7 Tricks to Getting Work Done on an Airplane

jet blue airplane

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Every year, Americans make an average of 405 million trips for business, according to the Bureau of Transportation Statistics, about 16% of them via plane. Yet despite business travelers’ best intentions (and their bosses’ expectations) time spent in the air often isn’t that productive.

As seats continue to shrink and flights are fuller than ever, even seasoned road warriors can find it difficult to get work done at 30,000 feet. Less frequent flyers may find it nearly impossible. A study by Carlson Wagonlit found the average business traveler lost nearly seven hours of productive time due to being stuck in economy class and other stressors like lost luggage and delays.

But before you give up and just settle in for the in-flight movie, know this: You don’t have to resign yourself to losing those hours if you have a solid plan for working on the plane. The next time you jet off for a conference or meeting, keep in mind these tips to maximize productivity as you fly.

1. Prepare before takeoff

Getting work done on an airplane starts before you even board the aircraft. Charge your device of choice before you take off (many planes have power outlets, but there’s no guarantee they’ll work) and download any material you want to work on while in flight, since airplane Wi-Fi isn’t always fast or reliable. Making a list of the specific tasks you want to accomplish while in flight can also help you work more efficiently. Plan to tackle the most important items first, while you’re still fresh and alert.

2. Be realistic about what you can do

to-do list

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If you’re stuck in economy, working on your laptop may be frustrating at best or impossible at worst. Copy a move from small-business adviser and frequent traveler Marla Tabaka, who plans to work on tasks she can accomplish on a tablet or even a notepad when flying in cramped conditions. A flight is also a good time to catch up on work-related reading or the latest business bestseller your boss keeps mentioning.

3. Don’t automatically opt for Wi-Fi

WiFi still isn’t universal on U.S. planes, and even when it’s an option, only 6.7% of passengers pay for the service. Still, if you have the option to go online while in flight, you may jump at the chance, assuming it will make you more productive. But that may not be the case. For some travelers, an uninterrupted block of time is a golden opportunity to think about more complex projects or brainstorm solutions to nagging problems. Spring for Wi-Fi and you may fritter away your hours in the air on Facebook.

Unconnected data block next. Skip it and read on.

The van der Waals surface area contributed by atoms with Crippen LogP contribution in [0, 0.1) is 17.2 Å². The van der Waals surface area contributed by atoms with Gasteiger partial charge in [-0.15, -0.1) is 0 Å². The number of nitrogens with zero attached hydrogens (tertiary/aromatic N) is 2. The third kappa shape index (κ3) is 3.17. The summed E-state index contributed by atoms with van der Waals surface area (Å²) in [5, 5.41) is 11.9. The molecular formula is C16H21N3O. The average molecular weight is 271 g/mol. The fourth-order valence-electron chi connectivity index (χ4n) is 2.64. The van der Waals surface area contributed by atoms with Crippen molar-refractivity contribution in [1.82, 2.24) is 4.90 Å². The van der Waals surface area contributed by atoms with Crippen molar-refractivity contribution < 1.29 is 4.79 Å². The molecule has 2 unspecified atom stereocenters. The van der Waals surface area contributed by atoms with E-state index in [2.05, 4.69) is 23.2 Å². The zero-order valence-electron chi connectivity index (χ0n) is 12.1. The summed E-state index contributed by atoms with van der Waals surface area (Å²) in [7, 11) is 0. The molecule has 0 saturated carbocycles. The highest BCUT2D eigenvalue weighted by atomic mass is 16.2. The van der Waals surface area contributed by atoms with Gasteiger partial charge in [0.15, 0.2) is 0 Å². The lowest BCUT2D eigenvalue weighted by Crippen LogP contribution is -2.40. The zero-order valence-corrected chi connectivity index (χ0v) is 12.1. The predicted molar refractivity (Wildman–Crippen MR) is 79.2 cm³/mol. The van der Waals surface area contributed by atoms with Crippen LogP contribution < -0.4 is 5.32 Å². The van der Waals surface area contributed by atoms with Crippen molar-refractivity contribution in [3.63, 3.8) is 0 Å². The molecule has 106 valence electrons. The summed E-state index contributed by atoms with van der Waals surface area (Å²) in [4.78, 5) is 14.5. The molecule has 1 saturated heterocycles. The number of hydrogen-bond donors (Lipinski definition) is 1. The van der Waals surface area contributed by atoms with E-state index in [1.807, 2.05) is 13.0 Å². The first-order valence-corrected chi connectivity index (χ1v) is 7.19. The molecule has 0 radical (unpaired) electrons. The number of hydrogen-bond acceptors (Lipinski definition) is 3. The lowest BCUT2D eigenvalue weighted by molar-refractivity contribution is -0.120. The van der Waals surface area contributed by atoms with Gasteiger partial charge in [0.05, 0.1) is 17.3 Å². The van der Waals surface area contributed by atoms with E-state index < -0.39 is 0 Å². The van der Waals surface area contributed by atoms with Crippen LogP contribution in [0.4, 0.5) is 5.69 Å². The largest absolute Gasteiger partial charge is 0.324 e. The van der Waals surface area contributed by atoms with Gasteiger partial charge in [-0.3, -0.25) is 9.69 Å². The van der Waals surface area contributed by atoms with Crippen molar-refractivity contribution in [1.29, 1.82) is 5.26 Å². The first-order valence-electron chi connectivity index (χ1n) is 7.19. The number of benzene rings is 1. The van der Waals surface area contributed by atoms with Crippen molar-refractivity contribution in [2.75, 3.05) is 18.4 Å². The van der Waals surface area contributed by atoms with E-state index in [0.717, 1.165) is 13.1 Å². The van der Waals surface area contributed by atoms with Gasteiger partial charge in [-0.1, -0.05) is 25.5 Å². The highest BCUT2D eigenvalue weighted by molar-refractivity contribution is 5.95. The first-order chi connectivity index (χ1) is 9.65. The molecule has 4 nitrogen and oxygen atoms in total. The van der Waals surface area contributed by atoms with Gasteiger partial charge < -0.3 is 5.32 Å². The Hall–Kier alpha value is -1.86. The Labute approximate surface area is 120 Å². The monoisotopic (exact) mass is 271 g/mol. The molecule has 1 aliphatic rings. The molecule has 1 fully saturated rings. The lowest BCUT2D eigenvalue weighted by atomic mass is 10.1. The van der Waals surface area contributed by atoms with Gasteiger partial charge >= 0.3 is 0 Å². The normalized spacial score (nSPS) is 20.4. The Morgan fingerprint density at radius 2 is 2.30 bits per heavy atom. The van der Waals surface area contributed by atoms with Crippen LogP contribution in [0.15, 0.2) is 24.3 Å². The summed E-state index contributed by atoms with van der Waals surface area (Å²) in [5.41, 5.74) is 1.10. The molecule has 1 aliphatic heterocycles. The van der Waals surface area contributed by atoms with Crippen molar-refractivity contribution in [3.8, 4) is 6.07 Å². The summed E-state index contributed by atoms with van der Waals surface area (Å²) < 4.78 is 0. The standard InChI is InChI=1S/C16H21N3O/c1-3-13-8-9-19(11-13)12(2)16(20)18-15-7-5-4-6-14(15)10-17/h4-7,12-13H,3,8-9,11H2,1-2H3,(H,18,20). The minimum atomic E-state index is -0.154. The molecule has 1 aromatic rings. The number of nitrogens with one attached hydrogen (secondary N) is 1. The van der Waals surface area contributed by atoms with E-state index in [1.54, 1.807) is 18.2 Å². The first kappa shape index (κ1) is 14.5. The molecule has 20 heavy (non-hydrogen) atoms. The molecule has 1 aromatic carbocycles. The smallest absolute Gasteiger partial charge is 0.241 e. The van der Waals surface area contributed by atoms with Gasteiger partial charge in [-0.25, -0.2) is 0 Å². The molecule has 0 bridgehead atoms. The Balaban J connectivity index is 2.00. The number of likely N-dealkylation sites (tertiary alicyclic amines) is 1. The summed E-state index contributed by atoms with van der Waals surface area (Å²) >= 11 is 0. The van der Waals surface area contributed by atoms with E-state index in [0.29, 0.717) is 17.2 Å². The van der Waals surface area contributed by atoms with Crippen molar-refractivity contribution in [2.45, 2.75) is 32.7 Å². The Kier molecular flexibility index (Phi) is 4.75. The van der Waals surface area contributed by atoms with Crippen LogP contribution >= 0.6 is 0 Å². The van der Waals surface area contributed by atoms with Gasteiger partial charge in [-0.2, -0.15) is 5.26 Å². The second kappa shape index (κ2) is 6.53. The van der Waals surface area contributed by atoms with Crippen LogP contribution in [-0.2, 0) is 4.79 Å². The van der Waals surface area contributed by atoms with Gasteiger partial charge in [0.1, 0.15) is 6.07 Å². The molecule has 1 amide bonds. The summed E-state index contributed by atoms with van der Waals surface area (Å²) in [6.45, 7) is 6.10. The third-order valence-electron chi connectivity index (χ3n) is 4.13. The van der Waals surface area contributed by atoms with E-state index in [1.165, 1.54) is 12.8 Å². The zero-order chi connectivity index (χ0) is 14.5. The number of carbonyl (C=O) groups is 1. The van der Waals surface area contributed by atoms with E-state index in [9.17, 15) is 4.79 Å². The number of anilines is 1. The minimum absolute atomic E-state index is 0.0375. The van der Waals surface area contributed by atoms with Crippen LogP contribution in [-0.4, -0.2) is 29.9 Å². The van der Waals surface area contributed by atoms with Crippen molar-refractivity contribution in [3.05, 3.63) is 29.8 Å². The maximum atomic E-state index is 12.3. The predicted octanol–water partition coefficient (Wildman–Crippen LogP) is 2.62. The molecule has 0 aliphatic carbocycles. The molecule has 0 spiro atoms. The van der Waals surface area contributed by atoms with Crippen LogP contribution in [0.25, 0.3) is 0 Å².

4. Stay hydrated

Cabin humidity levels are significantly lower than average indoor humidity, which means dehydration is a common problem when flying. Not only does a lack of water make you feel gross, but it can make it harder to get work done, since dehydration “contributes to fatigue and poor performance,” according to business travel expert Jayne McAllister. Do yourself a favor and sip plenty of H2O (and pass on the booze) if you hope to finish up that PowerPoint presentation before you land.

5. Choose the best seat

row of airplane seats

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Whether you prefer to hunker down next to the window, stretch your legs in an aisle seat, or covet a spot at the front of the aircraft, you’ll get more work done the more comfortable you are. Check out Seat Guru to find the best seat on your upcoming flight and check out reviews from other travelers. You’ll find out which seats have power outlets, are drafty, don’t recline, have limited underseat storage, and more.

6. Create your bubble

When you’re sitting near noisy fellow travelers, earplugs or noise-canceling headphones are a godsend. A good pair of the latter will let you “tune out people that want to talk to you,” frequent traveler Stephen Marino told USA Today. They’ll also help drown out engine noise. This pair from Sony cost less than $100 and come recommended by the travel experts at Seat Guru.

 7. Take a power nap

Sometimes, the best thing you can do in-flight is to get some much-needed shut-eye. After all, you won’t be as productive once you land if you’re bone-tired. Earplugs and a sleep mask can help you catch some z’s while flying, Terry Cralle, a sleep expert and registered nurse, told Condé Nast Traveler. Meditating can help you relax, and you’ll also want to fight the temptation to fiddle with your devices.

“Skip the movies and TV – the end result of staring at a screen during much of your flight means that light is hitting your retinas, and telling your brain and body that it’s daytime, and sleep will be much tougher to achieve,” Cralle said.

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